This is my first Christmas at my new church (been attending for a week shy of a year) and I had no idea what to expect for the Christmas Eve service. For years our family has gone to the service at another church and have always enjoyed it--the readings by candlelight, music by classically trained singers and, of course, lots of people we know and love. I love my new church enough that it wouldn't matter to me what the service was like, I would be happy to be there, but I wasn't sure about Tom and the boys. How would they adjust to a service, held in a 100-year-old (probably older) tractor factory in the worst part of town, that would be designed to be meaningful to all who would attend--prostitutes and homeless, little children and middle class professionals? It must be quite the job trying to have something that makes sense to all.
Church was awesome. Absolutely simple and profound. We have no organ, piano or choir but the "band" of keyboard, accordion and flute leading us in singing the traditional songs was perfect. All we did was sing and listen to a short homily. (Well, okay, we had a bit of "excitement" too as one inebriated man walked down the aisle towards the front, calling out some sort of garbled complaint. Most churches have ushers. We have bouncers. But the man was treated with dignity and respect. That's one thing I love about this church--everyone is on an equal footing. It doesn't matter how you dress, smell or behave. You are loved and valued.)
Nathan began with a story that took place 1700 years ago. Hey! Wait a minute! Christmas is about Jesus' birth, which took place 2000 years ago. Where was he going with this? Let me share what I remember. I took no notes, so I could be off on a few things. Forgive me if I am, please.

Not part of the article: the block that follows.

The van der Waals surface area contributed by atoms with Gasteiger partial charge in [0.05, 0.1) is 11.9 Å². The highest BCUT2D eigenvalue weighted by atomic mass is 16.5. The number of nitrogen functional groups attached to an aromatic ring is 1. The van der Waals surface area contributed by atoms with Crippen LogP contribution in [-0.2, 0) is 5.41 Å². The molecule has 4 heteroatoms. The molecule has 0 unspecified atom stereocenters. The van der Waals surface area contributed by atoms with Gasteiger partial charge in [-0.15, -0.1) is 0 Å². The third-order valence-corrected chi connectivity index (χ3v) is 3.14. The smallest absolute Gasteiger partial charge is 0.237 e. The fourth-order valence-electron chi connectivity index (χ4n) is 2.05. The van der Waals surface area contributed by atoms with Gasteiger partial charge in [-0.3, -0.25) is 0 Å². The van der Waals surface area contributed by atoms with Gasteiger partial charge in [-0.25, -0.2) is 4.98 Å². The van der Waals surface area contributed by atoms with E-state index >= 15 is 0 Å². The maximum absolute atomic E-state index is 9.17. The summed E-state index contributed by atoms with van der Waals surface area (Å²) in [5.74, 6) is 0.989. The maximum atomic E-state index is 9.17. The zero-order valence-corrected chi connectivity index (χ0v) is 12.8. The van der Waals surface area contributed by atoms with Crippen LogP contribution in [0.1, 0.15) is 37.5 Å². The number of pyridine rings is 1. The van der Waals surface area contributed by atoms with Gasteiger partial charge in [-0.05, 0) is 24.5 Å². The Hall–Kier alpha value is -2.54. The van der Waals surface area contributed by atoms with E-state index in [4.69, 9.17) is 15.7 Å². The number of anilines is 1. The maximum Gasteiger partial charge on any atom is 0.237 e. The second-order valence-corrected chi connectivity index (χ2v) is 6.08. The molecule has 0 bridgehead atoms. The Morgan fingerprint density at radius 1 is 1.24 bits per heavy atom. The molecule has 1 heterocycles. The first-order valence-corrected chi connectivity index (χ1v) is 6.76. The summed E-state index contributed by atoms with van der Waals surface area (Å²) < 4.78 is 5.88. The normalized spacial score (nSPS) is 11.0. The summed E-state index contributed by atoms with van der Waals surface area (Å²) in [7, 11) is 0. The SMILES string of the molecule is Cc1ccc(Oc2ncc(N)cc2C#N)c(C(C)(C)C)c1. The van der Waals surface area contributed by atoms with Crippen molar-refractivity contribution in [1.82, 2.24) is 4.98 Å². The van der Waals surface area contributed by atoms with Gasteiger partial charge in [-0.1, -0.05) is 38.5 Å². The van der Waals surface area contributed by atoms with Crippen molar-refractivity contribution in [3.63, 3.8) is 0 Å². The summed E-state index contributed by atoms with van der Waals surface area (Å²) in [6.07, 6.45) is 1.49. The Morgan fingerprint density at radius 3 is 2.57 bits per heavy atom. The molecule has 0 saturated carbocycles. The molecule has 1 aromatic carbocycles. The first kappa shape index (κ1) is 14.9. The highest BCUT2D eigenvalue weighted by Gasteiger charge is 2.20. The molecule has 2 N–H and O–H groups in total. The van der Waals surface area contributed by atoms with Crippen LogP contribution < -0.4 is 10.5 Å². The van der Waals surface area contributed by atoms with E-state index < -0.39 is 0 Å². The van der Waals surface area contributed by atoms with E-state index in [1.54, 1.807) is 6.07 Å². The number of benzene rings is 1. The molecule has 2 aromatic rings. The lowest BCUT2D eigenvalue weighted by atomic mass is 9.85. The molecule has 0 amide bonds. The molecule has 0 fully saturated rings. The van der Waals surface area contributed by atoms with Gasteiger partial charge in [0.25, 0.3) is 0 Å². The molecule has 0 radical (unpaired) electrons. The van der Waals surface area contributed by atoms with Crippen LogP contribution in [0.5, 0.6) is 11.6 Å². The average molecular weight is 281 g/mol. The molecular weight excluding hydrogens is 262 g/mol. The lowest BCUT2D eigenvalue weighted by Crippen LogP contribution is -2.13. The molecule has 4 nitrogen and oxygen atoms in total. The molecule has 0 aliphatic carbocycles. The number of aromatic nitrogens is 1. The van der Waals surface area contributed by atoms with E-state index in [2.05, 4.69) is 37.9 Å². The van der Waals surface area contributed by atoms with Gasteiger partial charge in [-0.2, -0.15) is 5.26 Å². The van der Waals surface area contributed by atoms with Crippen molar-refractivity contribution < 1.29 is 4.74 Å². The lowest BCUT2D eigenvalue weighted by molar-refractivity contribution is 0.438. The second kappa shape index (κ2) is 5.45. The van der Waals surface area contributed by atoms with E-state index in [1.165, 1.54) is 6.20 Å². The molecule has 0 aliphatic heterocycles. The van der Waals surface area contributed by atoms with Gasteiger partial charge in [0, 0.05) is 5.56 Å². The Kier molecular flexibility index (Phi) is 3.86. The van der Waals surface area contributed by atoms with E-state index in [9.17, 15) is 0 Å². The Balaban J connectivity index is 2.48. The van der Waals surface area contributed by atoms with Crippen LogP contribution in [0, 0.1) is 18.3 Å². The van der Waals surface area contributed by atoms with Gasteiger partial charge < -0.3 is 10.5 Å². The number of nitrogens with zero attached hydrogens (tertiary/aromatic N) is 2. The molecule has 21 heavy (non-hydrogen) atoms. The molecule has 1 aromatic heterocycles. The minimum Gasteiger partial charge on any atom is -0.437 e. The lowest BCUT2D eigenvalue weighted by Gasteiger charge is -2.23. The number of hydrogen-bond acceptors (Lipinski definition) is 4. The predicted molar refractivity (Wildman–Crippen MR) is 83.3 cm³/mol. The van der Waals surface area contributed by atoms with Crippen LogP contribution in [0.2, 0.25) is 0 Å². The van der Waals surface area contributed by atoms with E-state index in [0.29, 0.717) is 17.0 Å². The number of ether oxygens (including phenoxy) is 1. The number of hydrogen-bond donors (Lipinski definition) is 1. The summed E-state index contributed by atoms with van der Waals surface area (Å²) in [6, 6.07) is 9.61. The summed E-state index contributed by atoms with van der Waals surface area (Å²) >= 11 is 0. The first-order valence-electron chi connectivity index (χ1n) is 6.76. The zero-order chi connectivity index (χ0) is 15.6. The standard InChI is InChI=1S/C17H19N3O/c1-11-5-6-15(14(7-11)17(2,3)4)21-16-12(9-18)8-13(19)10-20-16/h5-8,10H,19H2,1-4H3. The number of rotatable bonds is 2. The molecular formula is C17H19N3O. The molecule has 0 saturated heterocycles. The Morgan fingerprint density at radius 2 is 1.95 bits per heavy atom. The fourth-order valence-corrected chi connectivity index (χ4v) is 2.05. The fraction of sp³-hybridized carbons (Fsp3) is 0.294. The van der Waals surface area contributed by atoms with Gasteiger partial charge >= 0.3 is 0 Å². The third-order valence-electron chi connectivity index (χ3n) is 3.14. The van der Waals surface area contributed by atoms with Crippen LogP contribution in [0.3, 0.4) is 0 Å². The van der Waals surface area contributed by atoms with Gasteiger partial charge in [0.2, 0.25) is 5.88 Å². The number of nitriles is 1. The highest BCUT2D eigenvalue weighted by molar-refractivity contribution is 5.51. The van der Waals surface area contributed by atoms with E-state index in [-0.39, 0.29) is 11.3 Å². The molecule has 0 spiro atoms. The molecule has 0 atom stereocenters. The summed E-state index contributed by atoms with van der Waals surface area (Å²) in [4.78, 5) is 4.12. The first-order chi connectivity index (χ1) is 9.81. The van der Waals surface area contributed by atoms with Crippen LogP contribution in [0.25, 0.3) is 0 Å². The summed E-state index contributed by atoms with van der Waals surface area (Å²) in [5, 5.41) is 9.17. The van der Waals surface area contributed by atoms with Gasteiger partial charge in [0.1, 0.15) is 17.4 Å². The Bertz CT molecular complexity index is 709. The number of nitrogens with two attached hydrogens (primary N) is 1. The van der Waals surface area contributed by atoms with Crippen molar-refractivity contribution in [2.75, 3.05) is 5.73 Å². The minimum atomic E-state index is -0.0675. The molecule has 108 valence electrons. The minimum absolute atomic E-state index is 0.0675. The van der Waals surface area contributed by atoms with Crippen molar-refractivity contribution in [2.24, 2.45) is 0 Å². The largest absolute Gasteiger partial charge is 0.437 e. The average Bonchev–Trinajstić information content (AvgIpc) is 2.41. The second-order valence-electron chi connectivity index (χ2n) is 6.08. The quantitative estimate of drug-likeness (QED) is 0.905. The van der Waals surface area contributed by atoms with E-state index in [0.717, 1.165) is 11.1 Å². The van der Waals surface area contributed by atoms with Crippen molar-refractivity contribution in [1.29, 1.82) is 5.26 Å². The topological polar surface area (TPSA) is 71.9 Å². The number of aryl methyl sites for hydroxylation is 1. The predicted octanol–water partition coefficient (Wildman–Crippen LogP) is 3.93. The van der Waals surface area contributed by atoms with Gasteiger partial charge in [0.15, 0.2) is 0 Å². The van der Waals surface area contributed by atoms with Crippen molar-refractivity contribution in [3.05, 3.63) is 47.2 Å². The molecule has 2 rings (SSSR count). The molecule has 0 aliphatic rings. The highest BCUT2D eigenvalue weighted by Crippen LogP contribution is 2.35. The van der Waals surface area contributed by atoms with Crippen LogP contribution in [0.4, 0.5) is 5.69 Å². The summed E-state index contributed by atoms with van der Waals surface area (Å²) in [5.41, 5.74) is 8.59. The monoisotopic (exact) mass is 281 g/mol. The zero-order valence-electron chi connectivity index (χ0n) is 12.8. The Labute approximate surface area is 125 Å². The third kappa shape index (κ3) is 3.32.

A young boy, eight years old, was orphaned by parents who left him a heap of money. He was put into the care of monks and he so admired the way they lived, that he wanted to become a monk too. There was only one problem. To become a monk meant being poor. What should he do? He decided that rather than give his money with much pomp and ceremony, he would find secretive ways to help those in need. For instance, he would buy a very expensive rug and pay way more than the rug was worth, and then find an excuse to return it without a refund.
Another time he learned of a father with three girls who was so poor, he had no money for a dowry and felt forced to sell the girls into slavery and prostitution. Our would-be-monk put enough coins into a sock and hurled it through the window of the eldest girl's room. She had no idea where the money came from. A little later he did the same with the next girl and finally, since the youngest girl kept her window closed, he climbed to the roof and tossed a sockfull of coins which somehow landed in some stockings hanging from the mantelpiece in the girl's bedroom.